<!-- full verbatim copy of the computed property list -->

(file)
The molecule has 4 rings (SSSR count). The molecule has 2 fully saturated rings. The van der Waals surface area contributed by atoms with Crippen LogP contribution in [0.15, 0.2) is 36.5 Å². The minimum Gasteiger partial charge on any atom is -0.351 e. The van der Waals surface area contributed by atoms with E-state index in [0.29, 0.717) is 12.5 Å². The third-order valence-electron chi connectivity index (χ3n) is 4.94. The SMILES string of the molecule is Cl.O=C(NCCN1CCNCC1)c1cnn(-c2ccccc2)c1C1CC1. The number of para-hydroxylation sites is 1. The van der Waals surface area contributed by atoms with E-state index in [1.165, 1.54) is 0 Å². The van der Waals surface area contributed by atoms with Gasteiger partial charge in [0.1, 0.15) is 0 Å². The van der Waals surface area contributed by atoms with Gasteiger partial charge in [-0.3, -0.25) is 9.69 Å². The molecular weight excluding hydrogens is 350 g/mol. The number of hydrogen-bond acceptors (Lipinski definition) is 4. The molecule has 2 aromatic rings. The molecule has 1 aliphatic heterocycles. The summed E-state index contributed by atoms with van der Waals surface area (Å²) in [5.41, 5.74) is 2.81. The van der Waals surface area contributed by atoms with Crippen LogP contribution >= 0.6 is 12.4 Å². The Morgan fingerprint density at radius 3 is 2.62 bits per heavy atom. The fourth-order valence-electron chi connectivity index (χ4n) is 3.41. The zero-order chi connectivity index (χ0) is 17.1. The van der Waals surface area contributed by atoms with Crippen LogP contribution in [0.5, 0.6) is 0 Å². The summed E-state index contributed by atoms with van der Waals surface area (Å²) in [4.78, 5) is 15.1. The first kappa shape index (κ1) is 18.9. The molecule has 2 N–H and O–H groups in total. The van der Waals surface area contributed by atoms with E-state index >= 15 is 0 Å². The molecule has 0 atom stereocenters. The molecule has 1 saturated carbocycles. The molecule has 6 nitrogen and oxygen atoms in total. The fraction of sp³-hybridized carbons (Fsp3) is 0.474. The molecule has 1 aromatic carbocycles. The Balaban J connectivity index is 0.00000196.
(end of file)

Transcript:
The molecule has 4 rings (SSSR count). The molecule has 2 fully saturated rings. The van der Waals surface area contributed by atoms with Crippen LogP contribution in [0.15, 0.2) is 36.5 Å². The minimum Gasteiger partial charge on any atom is -0.351 e. The van der Waals surface area contributed by atoms with E-state index in [0.29, 0.717) is 12.5 Å². The third-order valence-electron chi connectivity index (χ3n) is 4.94. The SMILES string of the molecule is Cl.O=C(NCCN1CCNCC1)c1cnn(-c2ccccc2)c1C1CC1. The number of para-hydroxylation sites is 1. The van der Waals surface area contributed by atoms with E-state index in [1.165, 1.54) is 0 Å². The van der Waals surface area contributed by atoms with Gasteiger partial charge in [0.1, 0.15) is 0 Å². The van der Waals surface area contributed by atoms with Gasteiger partial charge in [-0.3, -0.25) is 9.69 Å². The molecular weight excluding hydrogens is 350 g/mol. The number of hydrogen-bond acceptors (Lipinski definition) is 4. The molecule has 2 aromatic rings. The molecule has 1 aliphatic heterocycles. The summed E-state index contributed by atoms with van der Waals surface area (Å²) in [5.41, 5.74) is 2.81. The van der Waals surface area contributed by atoms with Crippen LogP contribution >= 0.6 is 12.4 Å². The Morgan fingerprint density at radius 3 is 2.62 bits per heavy atom. The fourth-order valence-electron chi connectivity index (χ4n) is 3.41. The zero-order chi connectivity index (χ0) is 17.1. The van der Waals surface area contributed by atoms with Crippen LogP contribution in [0.5, 0.6) is 0 Å². The summed E-state index contributed by atoms with van der Waals surface area (Å²) in [4.78, 5) is 15.1. The first kappa shape index (κ1) is 18.9. The molecule has 2 N–H and O–H groups in total. The van der Waals surface area contributed by atoms with E-state index >= 15 is 0 Å². The molecule has 0 atom stereocenters. The molecule has 1 saturated carbocycles. The molecule has 6 nitrogen and oxygen atoms in total. The fraction of sp³-hybridized carbons (Fsp3) is 0.474. The molecule has 1 aromatic carbocycles. The Balaban J connectivity index is 0.00000196.